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Digital archives: how we can provide access to �old� biomedical information

Richard R. Rowe
Chairman, RoweCom

The debate over free scientific information often revolves around access to current information that is central to human welfare such as human genome discoveries, AIDS research and genetically modified organisms. However, archival services, providing unfettered access to the terabytes of �old� literature that constitute the foundations of today�s knowledge, increasingly present their own challenges.

Archiving information cost-effectively has become a major burden for those institutions that have shouldered this important and mammoth responsibility. As the volume of information continues to rise, the sheer cost of archiving and providing access to those archives is becoming unsustainable.

The challenge is even greater with regard to e-publications for which there are no established archiving traditions, where the formats themselves are unstable and likely to change over time and where the resource itself seems less tangible. The increasing quantity and velocity of information gushing from the digital fire hose is beyond any one institution�s ability to capture, sort out and store, let alone make accessible. In addition, current copyright laws continue to limit legal access to archival literature.

Our current systems of knowledge preservation no longer satisfy our needs or fit our resources. In order for digital information to have lasting usefulness, we must address two basic questions: What should we keep? How can we make it accessible? Technical challenges abound regarding the preservation of and access to digital archives that increasingly involve multiple media. But technical solutions necessarily rest upon the professional, economic and public policies that affect the archiving of information. We must respond creatively to the opportunity presented by these policy challenges.

There are several models designed to address the problem of what biomedical information should be stored and how to make it economically accessible:

Publisher-based solutions.

Historically, most publishers have not archived their material in an accessible manner � that has been the role of libraries. The additional cost to publishers of archiving their publications would constitute a significant financial burden that would have to be paid by someone and, finally, there is no guarantee that any publisher will exist in perpetuity. In at least one case a publisher has asked a university to maintain its archives. However, if one accepts the proposition that knowledge should be organized and preserved by discipline rather than by publisher, a maximally useful archive will have content from multiple publishers. Thus a publisher-based solution has limited value.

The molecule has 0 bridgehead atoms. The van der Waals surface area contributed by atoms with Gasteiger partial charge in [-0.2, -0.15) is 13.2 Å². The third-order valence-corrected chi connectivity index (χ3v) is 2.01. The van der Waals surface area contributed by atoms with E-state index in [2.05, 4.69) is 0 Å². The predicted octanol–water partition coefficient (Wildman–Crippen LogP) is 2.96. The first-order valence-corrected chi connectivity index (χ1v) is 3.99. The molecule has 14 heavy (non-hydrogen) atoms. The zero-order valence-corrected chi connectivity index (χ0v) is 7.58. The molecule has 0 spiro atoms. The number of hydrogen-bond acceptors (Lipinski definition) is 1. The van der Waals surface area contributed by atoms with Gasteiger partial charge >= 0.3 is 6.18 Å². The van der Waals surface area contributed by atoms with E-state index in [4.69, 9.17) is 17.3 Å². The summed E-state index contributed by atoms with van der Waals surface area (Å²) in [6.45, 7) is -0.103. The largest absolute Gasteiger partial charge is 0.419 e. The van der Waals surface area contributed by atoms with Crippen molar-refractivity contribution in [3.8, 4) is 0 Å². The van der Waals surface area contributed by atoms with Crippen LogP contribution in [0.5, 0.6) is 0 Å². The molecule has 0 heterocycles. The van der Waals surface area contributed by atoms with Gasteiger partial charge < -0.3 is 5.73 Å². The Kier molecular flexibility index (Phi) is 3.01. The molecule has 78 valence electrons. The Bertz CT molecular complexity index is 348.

There is much discussion about building large, centralized digital archives. This is a logical extension of the �national library� concept. The International Congress of Scientific and Technical Information ( has explored digital archiving issues ( and and has given particular attention to this model. JStor (, an ambitious and popular non-profit journal-archiving initiative, is another effort to create a �megacentre�. The US National Library of Medicine (NLM) is in many respects a de facto biomedical megacentre. This model is often deeply dependent upon government or foundation funding. Because the value of information is almost purely �contextual�, this model has serious limitations as a truly comprehensive archive for any particular biomedical discipline, particularly in the digital world. What is important for one field of inquiry may be irrelevant to another and vice versa. The decision to �keep� or �throw away� should be done within the framework of a particular body of knowledge. Furthermore, the absolute quantity of information that today is being generated on a global basis will soon be far beyond the capacity of any one organization, even the NLM, to maintain effectively. We must learn how to share the responsibility of maintaining and providing access to the world�s knowledge.

Networked collaborative model.

This model relies upon libraries, who from their beginning have maintained print archives, to extend their archiving functions to digital resources. It calls for libraries to share the task of maintaining accessible archives of important knowledge in a collaborative global network. Library centres of excellence throughout the world currently have in-depth archives in their fields of specialization. In many cases they could readily provide these archival services globally. There could be multiple, redundant library centres for the most important areas of biomedical knowledge. These services could be available through the Internet on a paid subscription basis, thus enabling the archival centres to offset the costs of maintaining high-quality services on behalf of the world. Such services would provide access to both the print and the digital resources of a particular discipline.